Conifer parasols can be used in the same way as their bigger relatves. We usually grill them or eat them breaded but there are a lot of possibillities how to prepare Conifer parasols. Here are some ideas:
- Sauteed: One of the simplest and most popular ways to cook parasol mushrooms is to saute them in butter or olive oil. This brings out their earthy, nutty flavor and makes them a great addition to pasta dishes, risottos, omelets, and more.
- Grilled: Grilled parasol mushrooms have a wonderful smoky flavor and a firm, meaty texture that makes them a great vegetarian substitute for burgers or steaks. Brush them with oil and grill them over high heat until they are charred and tender.
- Breaded: Breaded parasols are a popular dish in many European countries, particularly in Germany and Austria. The crispy, breaded exterior pairs well with the meaty and flavorful interior of the mushroom. For vegetarians it is a welcome substitute for “Schnitzel”.
- Stir-Fried: Parasol mushrooms can also be stir-fried with other vegetables like bell peppers, onions, and snow peas. They add a wonderful depth of flavor and texture to stir-fries.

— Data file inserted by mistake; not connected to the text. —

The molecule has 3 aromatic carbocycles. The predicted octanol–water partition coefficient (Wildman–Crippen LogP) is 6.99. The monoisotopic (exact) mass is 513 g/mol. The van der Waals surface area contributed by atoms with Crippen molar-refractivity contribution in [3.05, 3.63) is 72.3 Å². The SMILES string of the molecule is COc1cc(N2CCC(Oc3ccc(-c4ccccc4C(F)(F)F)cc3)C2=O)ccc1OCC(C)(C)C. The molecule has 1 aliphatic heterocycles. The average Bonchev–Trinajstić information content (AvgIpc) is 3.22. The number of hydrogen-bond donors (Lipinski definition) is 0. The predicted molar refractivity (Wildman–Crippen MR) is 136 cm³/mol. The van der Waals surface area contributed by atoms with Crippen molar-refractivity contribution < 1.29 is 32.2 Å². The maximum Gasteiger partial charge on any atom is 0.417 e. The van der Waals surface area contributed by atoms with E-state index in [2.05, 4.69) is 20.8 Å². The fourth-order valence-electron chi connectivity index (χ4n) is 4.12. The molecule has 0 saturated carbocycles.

- Stuffed: Younger caps can be stuffed with a variety of fillings, including cheese, breadcrumbs, herbs, and garlic. They can be baked in the oven or grilled until the filling is hot and the mushroom is tender.
- Soup: Parasol mushrooms are a delicious addition to soups and stews. They add a deep, rich flavor and a meaty texture that pairs well with beef, chicken, or vegetable broth.
- Pickled: Pickled parasol mushrooms can be eaten as appetizer. They are cooked and than marinated in vinegar, olive oil, herbs, and spices, and served with bread or crackers.
When using parasol mushrooms in cooking, it is important to clean them thoroughly before use. To do this, gently brush off any dirt or debris with a soft brush or towel. Do not wash them in water, as they will absorb the water and become soggy.
We have compiled this overview with the best of knowledge and belief, but do not claim to be complete and reserve the right to make errors.
Learn more about poisonous mushrooms and mushroom poisons here